From a humble, messy upbringing that would give Dickens pause, Edith Piaf rose to become among the most beloved figures of 20th-century France. Indeed, she was internationally recognized as the premier performer of chanson Française, emotional ballads that evoked the poetry of ordinary lives.
La Vie en Rose, Olivier Dahan’s bio-pic of the singer, named for her signature song, opens in 1959 during Piaf’s twilight. She is wobbly, pathetic — and collapses mid-song, later to be revived by an “injection.” Already, we know the story to be unveiled will be a tragedy of sorts.
Dahan’s propensity to jump around in time — a bit from Piaf’s youth, another from her death bed, then onto her discovery in the 1930s singing in Paris streets, and so on — is often distracting. It’s especially tricky to keep the rotating cast of managers, colleagues and lovers straight. But perhaps that’s Dahan’s intention: Whatever interchangeable planets orbited Piaf, she was the immovable star. And why shouldn’t Piaf’s story feel as jumpy, jumbled and chaotic as the woman herself? I agree in principle, but wish the narrative was more cohesive.
Piaf’s was a life lived in the glare of fame and the murk of personal sadness buoyed by an indefinable joie de vivre. (“You’re playing with your life,” a wiser colleague warns the impetuous young Piaf. “What else do I play with?” she retorts smartly.) With little traditional structure and support, Piaf drew her life-force from song — not just in the act of performing, which proved lucrative and fulfilling, but in the essence of the material.
Besides Piaf’s tumultuous, bio-pic-ready life, the film’s greatest asset is Marion Cotillard’s portrayal of her. It’s one of those mesmerizing physical performances where the balls-to-the-wall transformation just threatens to — but doesn’t quite — break the spell. Much credit is owed the hair and makeup crews who artfully make the same 30-year-old actress both a fresh-faced teen and a withered old woman.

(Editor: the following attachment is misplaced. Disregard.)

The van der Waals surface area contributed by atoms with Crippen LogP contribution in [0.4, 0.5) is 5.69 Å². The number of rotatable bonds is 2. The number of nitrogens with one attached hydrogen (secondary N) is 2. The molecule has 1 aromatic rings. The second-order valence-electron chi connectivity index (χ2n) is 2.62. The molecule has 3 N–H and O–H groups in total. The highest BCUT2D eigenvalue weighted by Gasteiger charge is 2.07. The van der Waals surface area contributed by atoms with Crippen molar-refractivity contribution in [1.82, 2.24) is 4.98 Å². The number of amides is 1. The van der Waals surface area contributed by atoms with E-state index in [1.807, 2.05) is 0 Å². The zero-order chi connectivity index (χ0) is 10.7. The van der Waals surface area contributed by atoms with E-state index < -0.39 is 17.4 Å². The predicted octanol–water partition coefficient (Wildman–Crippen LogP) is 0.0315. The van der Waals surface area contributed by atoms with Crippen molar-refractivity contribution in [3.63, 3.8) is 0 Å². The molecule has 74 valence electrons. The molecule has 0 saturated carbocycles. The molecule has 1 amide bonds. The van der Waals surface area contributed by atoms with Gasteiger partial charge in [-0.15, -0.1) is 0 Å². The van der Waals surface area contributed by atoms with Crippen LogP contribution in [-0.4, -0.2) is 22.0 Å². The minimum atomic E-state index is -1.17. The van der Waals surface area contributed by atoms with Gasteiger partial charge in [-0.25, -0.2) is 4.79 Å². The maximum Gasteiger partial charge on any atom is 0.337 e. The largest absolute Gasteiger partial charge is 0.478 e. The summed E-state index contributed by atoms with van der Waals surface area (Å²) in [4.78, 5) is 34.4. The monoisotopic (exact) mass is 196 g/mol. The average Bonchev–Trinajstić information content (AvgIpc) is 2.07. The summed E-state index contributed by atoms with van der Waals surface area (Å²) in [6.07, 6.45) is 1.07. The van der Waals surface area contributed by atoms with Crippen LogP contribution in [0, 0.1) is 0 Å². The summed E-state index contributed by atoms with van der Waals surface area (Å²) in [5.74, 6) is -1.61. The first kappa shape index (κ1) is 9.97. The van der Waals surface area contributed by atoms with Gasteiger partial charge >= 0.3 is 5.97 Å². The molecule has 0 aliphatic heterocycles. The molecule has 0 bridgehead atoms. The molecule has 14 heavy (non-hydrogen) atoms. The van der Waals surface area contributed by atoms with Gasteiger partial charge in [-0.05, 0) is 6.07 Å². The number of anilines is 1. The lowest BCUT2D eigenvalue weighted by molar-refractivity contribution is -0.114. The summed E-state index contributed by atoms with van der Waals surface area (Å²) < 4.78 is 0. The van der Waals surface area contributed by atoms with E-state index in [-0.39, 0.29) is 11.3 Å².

But it’s Cotillard who puts the bounce in the brash young Piaf, and later totters sadly like the hunched, broken bird she’s become (the diminutive Piaf drew her stage name from an early nickname, “La Môme Piaf,” or the kid sparrow). I was frequently drawn to Cotillard’s hands, which seem to be working as hard to convey emotion as her moony eyes.
La Vie adopts a warts-and-all approach, even as it’s missing a few warts — and beauty marks. Significant details of Piaf’s story are omitted, such as her work with the Resistance, her coterie of famous friends and her marriages. Dahan lingers over a lonely death at just 47, but neglects Piaf’s triumphant funeral (her cortege stopped Paris traffic). Clearly, Dahan has succumbed to that endless romance whereby great artists are forged through pain, and little else.
Those viewers unable to fill in the missing details themselves will have to settle for melodrama, of which there is plenty. The universality of rags-to-riches-to-worse should make La Vie accessible to the uninitiated, as well as providing an introduction to Piaf’s remarkable songs (re-mastered here, and lip-synced by Cotillard).
Despite its pervasive melancholy, La Vie en Rose remains lush and even life-affirming, as intense, pleasurable and frustrating as its immensely talented subject. Only the occasional song is subtitled, including the film’s last number when a frail Piaf defiantly takes the Paris Olympia stage to debut what would become her second-most famous song. It remains both her manifesto and epitaph: “Non, je ne regrette rien” — No, no regrets …
In French, with subtitles. Manor